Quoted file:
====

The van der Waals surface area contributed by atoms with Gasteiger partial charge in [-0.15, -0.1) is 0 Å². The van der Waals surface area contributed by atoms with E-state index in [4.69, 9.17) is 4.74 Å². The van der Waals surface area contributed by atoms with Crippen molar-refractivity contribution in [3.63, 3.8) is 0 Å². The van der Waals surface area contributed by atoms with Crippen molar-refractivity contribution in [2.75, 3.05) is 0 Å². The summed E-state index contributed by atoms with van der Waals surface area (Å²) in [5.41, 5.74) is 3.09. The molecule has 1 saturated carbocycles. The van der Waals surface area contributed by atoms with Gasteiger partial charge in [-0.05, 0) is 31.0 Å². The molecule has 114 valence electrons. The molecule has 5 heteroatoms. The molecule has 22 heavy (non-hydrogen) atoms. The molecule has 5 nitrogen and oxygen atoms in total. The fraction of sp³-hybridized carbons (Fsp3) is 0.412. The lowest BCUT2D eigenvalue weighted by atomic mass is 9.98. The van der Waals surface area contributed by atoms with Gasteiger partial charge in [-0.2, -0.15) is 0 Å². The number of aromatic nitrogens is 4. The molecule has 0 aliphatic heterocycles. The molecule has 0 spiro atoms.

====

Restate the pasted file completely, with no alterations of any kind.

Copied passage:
The van der Waals surface area contributed by atoms with Gasteiger partial charge in [-0.15, -0.1) is 0 Å². The van der Waals surface area contributed by atoms with E-state index in [4.69, 9.17) is 4.74 Å². The van der Waals surface area contributed by atoms with Crippen molar-refractivity contribution in [3.63, 3.8) is 0 Å². The van der Waals surface area contributed by atoms with Crippen molar-refractivity contribution in [2.75, 3.05) is 0 Å². The summed E-state index contributed by atoms with van der Waals surface area (Å²) in [5.41, 5.74) is 3.09. The molecule has 1 saturated carbocycles. The van der Waals surface area contributed by atoms with Gasteiger partial charge in [-0.05, 0) is 31.0 Å². The molecule has 114 valence electrons. The molecule has 5 heteroatoms. The molecule has 22 heavy (non-hydrogen) atoms. The molecule has 5 nitrogen and oxygen atoms in total. The fraction of sp³-hybridized carbons (Fsp3) is 0.412. The lowest BCUT2D eigenvalue weighted by atomic mass is 9.98. The van der Waals surface area contributed by atoms with Gasteiger partial charge in [-0.2, -0.15) is 0 Å². The number of aromatic nitrogens is 4. The molecule has 0 aliphatic heterocycles. The molecule has 0 spiro atoms.